Cornelia Street Cafe And Underground To Close On January 2, 2019
On its tenth anniversary, New York City Mayor, Ed Koch, named the Cornelia Street Cafe "a culinary as well as a cultural landmark." Now that landmark will close its doors at 29 Cornelia Street for good on January 2, 2019. A year ago, The New York Times reported that the Cafe was in trouble, with a soaring rent threatening closure. An official reason for the shuttering has not been revealed, but according to DNAInfo, landlord Mark Scharfman is "a frequent fixture on various 'Worst Landlord' lists."
The Cornelia St. Cafe opened in 1977 as a one-room cafe with a toaster oven and a cappuccino machine. Founders Charles McKenna, an Irish-American actor; Raphaela Pivetta, an Italian-Argentinian-Canadian visual artist and the Anglo-German-Jewish-English writer/actor/director Robin Hirsch grew the Cafe into a restaurant and underground space famous for its poetry readings, music and other cultural events. Hirsch, who has been the face of the Cafe, nicknamed the Minister of Culture, Wine Czar and Dean of Faculty, broke the news, writing "I am sad to say that I am losing my oldest child. Cornelia has brought me both joy and pain, and it is with a broken heart that I must bid her adieu."
The Cafe can lay claim fame to many firsts. The Roches, a vocal group of three Irish-American sisters started out there, as did Suzanne Vega. Eve Ensler launched The Vagina Monologues at the Cafe. John Oliver, Amy Schumer, and Hannibal Buress have all tested material there. Senator Eugene McCarthy read his poetry and author/neurologist Oliver Sacks read his prose in the performance space. These luminaries only scratch the surface of the cultural bounty presented at Cornelia Street-700 events annually for more than 25 years (which will continue until the doors are closed for good).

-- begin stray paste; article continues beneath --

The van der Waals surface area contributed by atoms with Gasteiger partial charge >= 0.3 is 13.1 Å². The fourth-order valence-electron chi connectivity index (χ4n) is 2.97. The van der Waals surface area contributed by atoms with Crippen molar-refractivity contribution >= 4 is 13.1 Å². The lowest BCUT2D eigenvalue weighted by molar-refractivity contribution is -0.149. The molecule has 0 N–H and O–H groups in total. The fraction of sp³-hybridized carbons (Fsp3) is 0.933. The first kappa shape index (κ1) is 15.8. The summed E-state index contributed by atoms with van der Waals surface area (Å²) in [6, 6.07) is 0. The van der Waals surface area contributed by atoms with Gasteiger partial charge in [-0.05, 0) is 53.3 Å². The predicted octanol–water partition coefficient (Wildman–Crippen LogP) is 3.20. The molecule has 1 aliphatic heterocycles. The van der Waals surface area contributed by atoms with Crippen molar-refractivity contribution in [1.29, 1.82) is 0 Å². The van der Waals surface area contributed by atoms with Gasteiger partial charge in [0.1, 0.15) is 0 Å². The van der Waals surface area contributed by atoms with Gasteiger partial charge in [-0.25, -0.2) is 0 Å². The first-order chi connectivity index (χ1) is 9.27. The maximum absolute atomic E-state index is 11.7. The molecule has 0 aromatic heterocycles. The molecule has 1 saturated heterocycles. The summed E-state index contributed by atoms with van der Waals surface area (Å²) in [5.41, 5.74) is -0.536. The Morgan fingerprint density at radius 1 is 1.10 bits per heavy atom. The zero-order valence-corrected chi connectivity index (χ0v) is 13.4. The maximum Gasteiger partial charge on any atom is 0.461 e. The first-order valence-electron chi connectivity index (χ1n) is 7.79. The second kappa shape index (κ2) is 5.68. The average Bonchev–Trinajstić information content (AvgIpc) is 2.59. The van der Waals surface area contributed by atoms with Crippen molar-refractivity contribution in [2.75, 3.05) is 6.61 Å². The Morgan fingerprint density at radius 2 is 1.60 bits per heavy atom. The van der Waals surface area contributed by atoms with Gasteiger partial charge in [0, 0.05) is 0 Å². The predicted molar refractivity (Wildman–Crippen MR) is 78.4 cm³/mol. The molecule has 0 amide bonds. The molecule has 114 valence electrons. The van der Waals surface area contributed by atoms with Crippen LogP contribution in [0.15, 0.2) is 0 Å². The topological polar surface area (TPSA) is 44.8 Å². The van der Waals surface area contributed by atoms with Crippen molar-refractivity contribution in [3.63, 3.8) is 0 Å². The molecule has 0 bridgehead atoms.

Like the late, legendary Caffe Cino, located next door at 31 Cornelia Street, the Cornelia Street Cafe became a go-to hangout for creatives, continuing the tradition of Greenwich Village as a center of artistic activity. (Read about the remarkable history of The Village here.) The closure of the Cafe is, to many, another nail in the coffin of the vitality and diversity that makes New York City vibrant. The loss of a performance stage and a restaurant with still reasonable prices is, to a host of performers and patrons, a cause for further shock and dismay in a city becoming increasingly homogenized and culturally bland. Regular Cafe performer, the multi-instrumentalist, jazz pioneer David Amram said, "This special place cannot be allowed to close, it's too important. What a shame and what a loss it would be." Nobel Laureate Roald Hoffmann, who has curated a science program at the cafe for almost 20 years, calls it "the bohemian café of your dreams."
Sadly, the closing of The Cornelia Street Cafe is part of a downward spiral of closings of Village landmarks. Amy's Bread on the corner of Bleecker and Leroy has just announced its closing. The Riviera, which closed its doors in August 2017 after48 years in business, still remains shuttered. To read more about the demise of Greenwich Village and the too-high cost of doing business in the City of New York, click on these links: Patch Times Guardian